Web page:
Julia Whitty (“Gone“) is an eminent chronicler of natural life, most recently in her new book, The Fragile Edge: Diving and Other Adventures in the South Pacific. She also blogs for MotherJones.com’s The Blue Marble.
Barbara Kingsolver (“Seeing Red“) a recipient of the National Humanities Medal, has authored five novels, including The Poisonwood Bible, and numerous short stories. Her first nonfiction book, a memoir on eating local, Animal, Vegetable, Miracle: A Year of Food Life, comes out in May.
Robert Andrew Powell (“Fitting Tribute“) is the author of We Own This Game and a contributor to the New York Times Magazine and “This American Life.” After his cousin was murdered over a gold chain in 2000, Hank Willis Thomas began probing the effect of “petty commodities on African American communities.” His work ran in 25 Under 25: Up-and-Coming American Photographers and Black: A Celebration of a Culture.
Randall Patterson (“Not in Their Back Yard“) says of reporting on asbestos in El Dorado Hills: “It was as though the local officials had taken all their lines straight out of Ibsen’s An Enemy of the People.”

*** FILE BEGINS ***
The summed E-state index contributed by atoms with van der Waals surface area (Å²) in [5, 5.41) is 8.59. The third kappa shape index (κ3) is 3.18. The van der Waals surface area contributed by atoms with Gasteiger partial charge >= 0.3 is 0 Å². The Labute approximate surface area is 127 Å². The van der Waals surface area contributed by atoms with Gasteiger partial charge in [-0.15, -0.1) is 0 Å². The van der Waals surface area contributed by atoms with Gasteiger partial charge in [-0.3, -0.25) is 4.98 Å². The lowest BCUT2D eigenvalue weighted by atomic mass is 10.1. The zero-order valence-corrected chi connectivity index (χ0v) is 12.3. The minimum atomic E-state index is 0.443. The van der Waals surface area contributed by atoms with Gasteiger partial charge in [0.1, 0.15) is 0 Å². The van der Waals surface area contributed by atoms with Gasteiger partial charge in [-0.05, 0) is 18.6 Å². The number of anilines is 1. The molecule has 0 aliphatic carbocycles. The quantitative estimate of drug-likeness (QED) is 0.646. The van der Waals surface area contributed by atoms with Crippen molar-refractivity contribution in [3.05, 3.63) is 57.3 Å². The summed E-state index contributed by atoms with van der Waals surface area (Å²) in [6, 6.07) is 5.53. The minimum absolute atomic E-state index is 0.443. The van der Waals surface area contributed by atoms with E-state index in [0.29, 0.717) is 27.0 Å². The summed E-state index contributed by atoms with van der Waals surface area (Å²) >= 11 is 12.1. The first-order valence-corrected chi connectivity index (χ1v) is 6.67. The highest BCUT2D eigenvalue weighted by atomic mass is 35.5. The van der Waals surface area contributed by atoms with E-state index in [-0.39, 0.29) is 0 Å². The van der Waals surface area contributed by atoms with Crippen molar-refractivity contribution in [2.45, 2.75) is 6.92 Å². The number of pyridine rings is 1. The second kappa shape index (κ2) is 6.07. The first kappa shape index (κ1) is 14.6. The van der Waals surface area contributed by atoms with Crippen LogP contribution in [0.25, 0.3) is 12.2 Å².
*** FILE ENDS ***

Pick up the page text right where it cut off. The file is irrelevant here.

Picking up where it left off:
Kai Wright (“Psst, Got Antiretrovirals?“) is completing a book about coming of age black, brown, and gay in New York City.
JoAnn Wypijewski (“A Message to You, Rudy“) recalls New York before Rudy Giuliani’s clean sweeps erased the city’s graffiti and, with it, political will: “In 1987 act-up ignited protest with panache. It’s harder to go along ‘La-la-la, not my business’ when everywhere the street is whispering, ‘Silence = death.'”
Kimberly Lisagor (“Paying for My Hot Air“) cowrote the forthcoming Places to See Before They Die.
Leslie Savan (“Teflon Is Forever“) a former Village Voice columnist, is a three-time Pulitzer Prize finalist.
Jason Holley (“P.S.“) says he’s considered one of the most interesting, original illustrators living today. He also plays in a junkyard band called Ukefink.